Schiff and the Democrats issued their own 21-page memo days after being surprised by the Republican shutdown, offering a long list of witnesses never called and revealing avenues of investigation they were pursuing, including tantalizing hints about a potential NRA-Russia connection and “credible allegations” of Trump having engaged in money laundering on behalf of Russian “oligarchs, criminals, and regime cronies.” Schiff said he would pursue those if Democrats take the House this fall and he returns as the committee’s chairman. (Interestingly, Schiff did not deny reports he might be a candidate for speaker if the Democrats win, telling me that it was his “hope” that current Democratic Leader Nancy Pelosi will run again. When I said that sounded like a nondenial denial, he replied, “Well, I don’t know what my future holds.”)
Meantime, Schiff was left marveling over a partisan spectacle that seemed to confirm, if nothing else, how committed House Republicans remain to Trump, despite his historically high disapproval ratings for so early in a presidency and the discomfiting facts that have piled up about the Russian plot to help boost Trump’s campaign. That includes, Schiff pointed out, House Speaker Paul Ryan, whom he called “complicit in all this.”
“I think one of the really sad realizations over the last year is not what kind of a president Donald Trump turns out to be—I think it was all too predictable—but rather, how many members of Congress would be unwilling to stand up to him, and more than that, would be completely willing to carry water for him. That is a very sad realization,” Schiff said. “I did not expect that. I thought there would be more Jeff Flakes, more John McCains, more Bob Corkers—people who would defend our system of checks and balances, would speak out for decency, who would defend the First Amendment.”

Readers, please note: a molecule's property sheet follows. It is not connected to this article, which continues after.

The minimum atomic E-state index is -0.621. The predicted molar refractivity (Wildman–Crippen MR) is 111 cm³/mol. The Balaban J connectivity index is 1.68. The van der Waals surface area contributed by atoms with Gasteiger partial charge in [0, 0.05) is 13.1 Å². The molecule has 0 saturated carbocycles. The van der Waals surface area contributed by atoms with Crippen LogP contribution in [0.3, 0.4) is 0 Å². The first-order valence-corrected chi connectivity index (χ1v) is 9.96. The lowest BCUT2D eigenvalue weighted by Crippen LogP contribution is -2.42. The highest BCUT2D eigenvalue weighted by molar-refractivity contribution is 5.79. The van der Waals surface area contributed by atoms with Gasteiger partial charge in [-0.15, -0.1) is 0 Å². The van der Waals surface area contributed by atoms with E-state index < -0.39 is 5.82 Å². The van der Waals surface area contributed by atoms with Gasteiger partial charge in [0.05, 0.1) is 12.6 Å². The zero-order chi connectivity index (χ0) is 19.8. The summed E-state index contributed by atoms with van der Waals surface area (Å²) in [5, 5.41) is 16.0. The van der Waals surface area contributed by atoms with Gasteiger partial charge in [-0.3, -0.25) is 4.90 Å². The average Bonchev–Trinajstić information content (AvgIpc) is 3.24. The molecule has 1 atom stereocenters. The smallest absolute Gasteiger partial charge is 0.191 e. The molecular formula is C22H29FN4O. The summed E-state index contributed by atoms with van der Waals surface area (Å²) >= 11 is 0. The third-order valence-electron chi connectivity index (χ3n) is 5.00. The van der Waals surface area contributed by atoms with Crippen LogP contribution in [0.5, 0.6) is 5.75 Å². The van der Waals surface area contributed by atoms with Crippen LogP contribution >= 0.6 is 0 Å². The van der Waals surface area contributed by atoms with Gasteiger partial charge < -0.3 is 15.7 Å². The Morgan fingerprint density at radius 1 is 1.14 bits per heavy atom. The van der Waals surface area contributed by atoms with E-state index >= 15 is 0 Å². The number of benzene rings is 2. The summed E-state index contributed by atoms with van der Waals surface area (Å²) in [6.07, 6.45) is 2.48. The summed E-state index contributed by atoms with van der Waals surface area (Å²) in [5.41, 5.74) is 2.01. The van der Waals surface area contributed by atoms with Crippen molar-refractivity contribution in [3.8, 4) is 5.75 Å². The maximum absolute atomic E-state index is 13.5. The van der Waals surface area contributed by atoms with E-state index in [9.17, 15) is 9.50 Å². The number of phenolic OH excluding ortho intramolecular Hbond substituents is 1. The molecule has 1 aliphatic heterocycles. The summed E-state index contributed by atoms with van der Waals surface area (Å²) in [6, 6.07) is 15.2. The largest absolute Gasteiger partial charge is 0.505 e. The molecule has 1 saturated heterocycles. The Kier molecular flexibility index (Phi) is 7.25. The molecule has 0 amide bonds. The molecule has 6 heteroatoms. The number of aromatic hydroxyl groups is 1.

We met for the interview in Schiff’s Capitol Hill office on Friday, before Trump spent the weekend tweeting thinly veiled threats against Mueller’s investigation. But Schiff’s observation still applies—few Republicans aside from the small handful who’ve made it their practice to challenge the president had anything to say about those presidential threats to Mueller this weekend. South Carolina Senator Lindsey Graham, one of those who has spoken out, warned that if the president does in fact move to shut down the Mueller investigation, it would be “the beginning of the end of his presidency.” But I’m not so sure; if Trump really does ax Mueller, will there be a real outcry among the Republicans who run the House of Representatives?
Last week’s circus in the House Intelligence Committee suggests the sound may be a lot less than deafening.